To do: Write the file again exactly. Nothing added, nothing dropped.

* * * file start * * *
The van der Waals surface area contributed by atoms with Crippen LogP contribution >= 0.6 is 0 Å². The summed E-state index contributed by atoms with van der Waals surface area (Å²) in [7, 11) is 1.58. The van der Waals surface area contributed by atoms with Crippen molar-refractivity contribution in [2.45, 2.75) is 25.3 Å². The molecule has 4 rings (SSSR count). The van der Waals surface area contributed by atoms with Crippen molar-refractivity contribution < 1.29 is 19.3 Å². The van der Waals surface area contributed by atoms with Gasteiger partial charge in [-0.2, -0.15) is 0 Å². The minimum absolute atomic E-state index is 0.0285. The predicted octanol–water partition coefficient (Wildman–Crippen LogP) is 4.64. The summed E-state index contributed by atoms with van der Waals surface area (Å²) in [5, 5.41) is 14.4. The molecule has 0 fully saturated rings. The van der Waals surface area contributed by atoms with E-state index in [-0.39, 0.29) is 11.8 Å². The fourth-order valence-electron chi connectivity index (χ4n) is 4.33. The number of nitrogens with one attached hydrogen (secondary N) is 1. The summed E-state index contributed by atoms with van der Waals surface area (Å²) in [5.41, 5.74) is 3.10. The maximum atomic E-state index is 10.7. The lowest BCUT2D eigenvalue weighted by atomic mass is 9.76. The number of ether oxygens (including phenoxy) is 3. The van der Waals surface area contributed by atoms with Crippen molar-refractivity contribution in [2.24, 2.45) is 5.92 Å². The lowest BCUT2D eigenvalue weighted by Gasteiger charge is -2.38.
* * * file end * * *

The van der Waals surface area contributed by atoms with Crippen LogP contribution >= 0.6 is 0 Å². The summed E-state index contributed by atoms with van der Waals surface area (Å²) in [7, 11) is 1.58. The van der Waals surface area contributed by atoms with Crippen molar-refractivity contribution in [2.45, 2.75) is 25.3 Å². The molecule has 4 rings (SSSR count). The van der Waals surface area contributed by atoms with Crippen molar-refractivity contribution < 1.29 is 19.3 Å². The van der Waals surface area contributed by atoms with Gasteiger partial charge in [-0.2, -0.15) is 0 Å². The minimum absolute atomic E-state index is 0.0285. The predicted octanol–water partition coefficient (Wildman–Crippen LogP) is 4.64. The summed E-state index contributed by atoms with van der Waals surface area (Å²) in [5, 5.41) is 14.4. The molecule has 0 fully saturated rings. The van der Waals surface area contributed by atoms with E-state index in [-0.39, 0.29) is 11.8 Å². The fourth-order valence-electron chi connectivity index (χ4n) is 4.33. The number of nitrogens with one attached hydrogen (secondary N) is 1. The summed E-state index contributed by atoms with van der Waals surface area (Å²) in [5.41, 5.74) is 3.10. The maximum atomic E-state index is 10.7. The lowest BCUT2D eigenvalue weighted by atomic mass is 9.76. The number of ether oxygens (including phenoxy) is 3. The van der Waals surface area contributed by atoms with Crippen molar-refractivity contribution in [2.24, 2.45) is 5.92 Å². The lowest BCUT2D eigenvalue weighted by Gasteiger charge is -2.38.